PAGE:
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Political Impatience and Military Caution

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Original languageEnglish
JournalJournal of Strategic Studies
DOIs
Publication statusPublished - 1 Jan 2019

King's Authors

Abstract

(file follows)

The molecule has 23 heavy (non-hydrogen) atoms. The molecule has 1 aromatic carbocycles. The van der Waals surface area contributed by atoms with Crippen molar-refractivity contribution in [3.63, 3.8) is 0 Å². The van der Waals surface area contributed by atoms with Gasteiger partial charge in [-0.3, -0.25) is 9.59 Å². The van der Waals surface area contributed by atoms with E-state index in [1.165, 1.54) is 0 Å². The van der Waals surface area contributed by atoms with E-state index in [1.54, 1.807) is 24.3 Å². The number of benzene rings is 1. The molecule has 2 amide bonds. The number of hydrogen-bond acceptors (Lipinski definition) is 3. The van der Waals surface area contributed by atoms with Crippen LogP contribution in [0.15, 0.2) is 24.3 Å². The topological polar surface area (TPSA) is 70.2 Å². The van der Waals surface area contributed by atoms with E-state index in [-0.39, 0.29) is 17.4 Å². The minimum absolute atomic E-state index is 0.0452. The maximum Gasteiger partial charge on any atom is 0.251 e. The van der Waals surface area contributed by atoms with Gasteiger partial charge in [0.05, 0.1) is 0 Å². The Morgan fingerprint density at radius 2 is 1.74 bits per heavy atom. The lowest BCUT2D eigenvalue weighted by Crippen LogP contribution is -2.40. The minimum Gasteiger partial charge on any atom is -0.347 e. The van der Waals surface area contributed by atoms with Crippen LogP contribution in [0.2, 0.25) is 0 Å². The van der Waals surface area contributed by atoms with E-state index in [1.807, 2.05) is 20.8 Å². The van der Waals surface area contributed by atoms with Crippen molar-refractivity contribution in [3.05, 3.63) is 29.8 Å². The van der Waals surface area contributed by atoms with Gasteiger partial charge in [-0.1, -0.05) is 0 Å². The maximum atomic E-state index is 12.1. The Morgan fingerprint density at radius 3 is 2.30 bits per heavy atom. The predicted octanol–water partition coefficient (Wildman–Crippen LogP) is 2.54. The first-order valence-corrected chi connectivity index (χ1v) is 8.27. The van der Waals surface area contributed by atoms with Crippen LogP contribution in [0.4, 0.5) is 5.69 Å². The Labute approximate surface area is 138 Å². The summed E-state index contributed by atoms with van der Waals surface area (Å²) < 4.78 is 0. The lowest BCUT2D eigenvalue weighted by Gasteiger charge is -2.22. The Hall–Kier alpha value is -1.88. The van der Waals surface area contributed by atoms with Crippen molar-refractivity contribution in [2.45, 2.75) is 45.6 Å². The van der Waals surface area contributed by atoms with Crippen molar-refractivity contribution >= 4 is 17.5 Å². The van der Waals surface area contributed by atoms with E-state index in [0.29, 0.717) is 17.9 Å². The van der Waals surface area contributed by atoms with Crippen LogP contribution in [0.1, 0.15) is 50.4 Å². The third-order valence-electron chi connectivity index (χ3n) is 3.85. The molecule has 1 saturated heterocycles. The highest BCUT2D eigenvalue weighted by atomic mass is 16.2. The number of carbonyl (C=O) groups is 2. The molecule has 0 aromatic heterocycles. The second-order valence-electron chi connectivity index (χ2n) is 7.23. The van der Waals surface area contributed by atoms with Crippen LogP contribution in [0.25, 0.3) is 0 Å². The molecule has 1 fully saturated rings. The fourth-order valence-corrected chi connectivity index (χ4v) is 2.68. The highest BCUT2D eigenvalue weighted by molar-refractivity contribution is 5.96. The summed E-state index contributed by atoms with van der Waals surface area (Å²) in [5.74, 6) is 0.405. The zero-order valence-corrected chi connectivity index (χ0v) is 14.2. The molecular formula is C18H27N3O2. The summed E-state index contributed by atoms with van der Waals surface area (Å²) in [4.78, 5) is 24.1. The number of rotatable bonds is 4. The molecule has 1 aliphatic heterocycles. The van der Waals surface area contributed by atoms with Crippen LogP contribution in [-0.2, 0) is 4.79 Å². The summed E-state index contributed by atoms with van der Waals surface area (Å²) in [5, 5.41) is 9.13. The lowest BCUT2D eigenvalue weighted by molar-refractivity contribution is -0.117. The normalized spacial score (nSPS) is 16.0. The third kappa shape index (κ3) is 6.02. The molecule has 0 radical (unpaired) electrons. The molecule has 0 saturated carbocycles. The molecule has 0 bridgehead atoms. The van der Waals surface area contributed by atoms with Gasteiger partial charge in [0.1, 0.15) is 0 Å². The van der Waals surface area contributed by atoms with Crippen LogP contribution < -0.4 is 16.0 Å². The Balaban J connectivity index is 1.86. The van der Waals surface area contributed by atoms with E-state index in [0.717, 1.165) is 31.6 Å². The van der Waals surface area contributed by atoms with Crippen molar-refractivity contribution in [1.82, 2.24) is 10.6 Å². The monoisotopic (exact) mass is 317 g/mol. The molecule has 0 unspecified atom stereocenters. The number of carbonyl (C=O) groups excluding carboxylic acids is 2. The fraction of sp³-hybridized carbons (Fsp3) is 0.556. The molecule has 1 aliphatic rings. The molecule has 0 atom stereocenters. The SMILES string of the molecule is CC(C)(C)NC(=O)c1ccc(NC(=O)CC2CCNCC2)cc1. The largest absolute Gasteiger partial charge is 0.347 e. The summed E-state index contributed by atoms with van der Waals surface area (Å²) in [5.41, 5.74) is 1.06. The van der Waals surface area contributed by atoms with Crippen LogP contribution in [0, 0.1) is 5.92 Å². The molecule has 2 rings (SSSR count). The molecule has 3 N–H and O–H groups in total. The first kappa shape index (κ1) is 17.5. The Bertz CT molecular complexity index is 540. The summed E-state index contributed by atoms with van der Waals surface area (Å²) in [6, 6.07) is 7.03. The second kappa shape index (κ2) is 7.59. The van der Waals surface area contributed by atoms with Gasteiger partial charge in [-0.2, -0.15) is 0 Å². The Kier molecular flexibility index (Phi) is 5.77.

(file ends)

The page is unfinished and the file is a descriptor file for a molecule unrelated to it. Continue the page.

Two examples from recent British campaigns, the first from the Falklands War of 1982 and the second from the Iraq War of 2003, are used to consider attempts by civilian policy-makers to influence the conduct of ongoing military operations as a result of frustration with slow progress. Both cases highlight the importance of the higher command structures as providing a buffer between the government and local field commanders, and show the problems that can result when key strategic questions are left unanswered in the run-up to a campaign.

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